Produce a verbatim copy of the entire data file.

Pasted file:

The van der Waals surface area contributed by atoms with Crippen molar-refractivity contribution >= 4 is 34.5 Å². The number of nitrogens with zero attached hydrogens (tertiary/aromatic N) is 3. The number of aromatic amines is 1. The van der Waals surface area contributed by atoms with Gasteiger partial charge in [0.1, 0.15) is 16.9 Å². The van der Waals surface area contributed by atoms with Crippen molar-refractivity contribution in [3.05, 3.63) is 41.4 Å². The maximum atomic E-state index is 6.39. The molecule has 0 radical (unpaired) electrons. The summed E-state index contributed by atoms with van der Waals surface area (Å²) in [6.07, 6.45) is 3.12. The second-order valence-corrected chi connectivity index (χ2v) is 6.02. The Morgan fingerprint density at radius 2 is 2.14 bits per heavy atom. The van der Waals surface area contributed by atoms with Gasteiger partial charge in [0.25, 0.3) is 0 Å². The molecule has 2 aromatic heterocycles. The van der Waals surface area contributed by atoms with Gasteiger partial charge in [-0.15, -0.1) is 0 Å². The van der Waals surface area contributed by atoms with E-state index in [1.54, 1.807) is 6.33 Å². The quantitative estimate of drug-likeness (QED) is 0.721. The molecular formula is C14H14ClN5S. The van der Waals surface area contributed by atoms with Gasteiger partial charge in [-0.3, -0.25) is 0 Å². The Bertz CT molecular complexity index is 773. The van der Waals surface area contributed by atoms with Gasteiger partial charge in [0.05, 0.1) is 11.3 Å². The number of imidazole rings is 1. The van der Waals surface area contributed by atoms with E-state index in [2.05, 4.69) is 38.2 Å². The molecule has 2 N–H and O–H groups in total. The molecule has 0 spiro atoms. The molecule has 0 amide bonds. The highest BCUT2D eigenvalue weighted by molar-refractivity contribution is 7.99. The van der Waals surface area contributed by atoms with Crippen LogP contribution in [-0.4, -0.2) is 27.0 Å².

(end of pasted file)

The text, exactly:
The van der Waals surface area contributed by atoms with Crippen molar-refractivity contribution >= 4 is 34.5 Å². The number of nitrogens with zero attached hydrogens (tertiary/aromatic N) is 3. The number of aromatic amines is 1. The van der Waals surface area contributed by atoms with Gasteiger partial charge in [0.1, 0.15) is 16.9 Å². The van der Waals surface area contributed by atoms with Crippen molar-refractivity contribution in [3.05, 3.63) is 41.4 Å². The maximum atomic E-state index is 6.39. The molecule has 0 radical (unpaired) electrons. The summed E-state index contributed by atoms with van der Waals surface area (Å²) in [6.07, 6.45) is 3.12. The second-order valence-corrected chi connectivity index (χ2v) is 6.02. The Morgan fingerprint density at radius 2 is 2.14 bits per heavy atom. The van der Waals surface area contributed by atoms with Gasteiger partial charge in [0.25, 0.3) is 0 Å². The molecule has 2 aromatic heterocycles. The van der Waals surface area contributed by atoms with Gasteiger partial charge in [-0.15, -0.1) is 0 Å². The van der Waals surface area contributed by atoms with E-state index in [1.54, 1.807) is 6.33 Å². The quantitative estimate of drug-likeness (QED) is 0.721. The molecular formula is C14H14ClN5S. The van der Waals surface area contributed by atoms with Gasteiger partial charge in [-0.3, -0.25) is 0 Å². The Bertz CT molecular complexity index is 773. The van der Waals surface area contributed by atoms with Gasteiger partial charge in [0.05, 0.1) is 11.3 Å². The number of imidazole rings is 1. The van der Waals surface area contributed by atoms with E-state index in [2.05, 4.69) is 38.2 Å². The molecule has 2 N–H and O–H groups in total. The molecule has 0 spiro atoms. The molecule has 0 amide bonds. The highest BCUT2D eigenvalue weighted by molar-refractivity contribution is 7.99. The van der Waals surface area contributed by atoms with Crippen LogP contribution in [-0.4, -0.2) is 27.0 Å².